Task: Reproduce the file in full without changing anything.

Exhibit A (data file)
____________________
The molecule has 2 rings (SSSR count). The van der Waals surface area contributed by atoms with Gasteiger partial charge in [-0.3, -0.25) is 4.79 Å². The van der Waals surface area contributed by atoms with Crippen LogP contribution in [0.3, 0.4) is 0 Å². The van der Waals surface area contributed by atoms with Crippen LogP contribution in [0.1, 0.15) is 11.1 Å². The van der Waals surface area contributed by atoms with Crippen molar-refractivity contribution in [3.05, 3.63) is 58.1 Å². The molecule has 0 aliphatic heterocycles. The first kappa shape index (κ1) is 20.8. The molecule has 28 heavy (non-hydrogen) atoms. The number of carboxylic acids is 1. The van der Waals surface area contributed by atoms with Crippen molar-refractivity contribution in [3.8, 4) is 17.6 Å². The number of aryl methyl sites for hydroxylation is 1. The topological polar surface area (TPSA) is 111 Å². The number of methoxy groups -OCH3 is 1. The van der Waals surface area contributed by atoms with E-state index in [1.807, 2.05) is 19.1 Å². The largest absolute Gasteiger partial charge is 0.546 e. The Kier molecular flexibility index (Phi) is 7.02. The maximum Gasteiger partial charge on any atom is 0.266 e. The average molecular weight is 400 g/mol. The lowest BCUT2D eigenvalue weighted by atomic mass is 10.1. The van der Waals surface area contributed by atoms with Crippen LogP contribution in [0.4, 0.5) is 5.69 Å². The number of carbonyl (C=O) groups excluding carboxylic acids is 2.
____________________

The molecule has 2 rings (SSSR count). The van der Waals surface area contributed by atoms with Gasteiger partial charge in [-0.3, -0.25) is 4.79 Å². The van der Waals surface area contributed by atoms with Crippen LogP contribution in [0.3, 0.4) is 0 Å². The van der Waals surface area contributed by atoms with Crippen LogP contribution in [0.1, 0.15) is 11.1 Å². The van der Waals surface area contributed by atoms with Crippen molar-refractivity contribution in [3.05, 3.63) is 58.1 Å². The molecule has 0 aliphatic heterocycles. The first kappa shape index (κ1) is 20.8. The molecule has 28 heavy (non-hydrogen) atoms. The number of carboxylic acids is 1. The van der Waals surface area contributed by atoms with Crippen molar-refractivity contribution in [3.8, 4) is 17.6 Å². The number of aryl methyl sites for hydroxylation is 1. The topological polar surface area (TPSA) is 111 Å². The number of methoxy groups -OCH3 is 1. The van der Waals surface area contributed by atoms with E-state index in [1.807, 2.05) is 19.1 Å². The largest absolute Gasteiger partial charge is 0.546 e. The Kier molecular flexibility index (Phi) is 7.02. The maximum Gasteiger partial charge on any atom is 0.266 e. The average molecular weight is 400 g/mol. The lowest BCUT2D eigenvalue weighted by atomic mass is 10.1. The van der Waals surface area contributed by atoms with Crippen LogP contribution in [0.4, 0.5) is 5.69 Å². The number of carbonyl (C=O) groups excluding carboxylic acids is 2.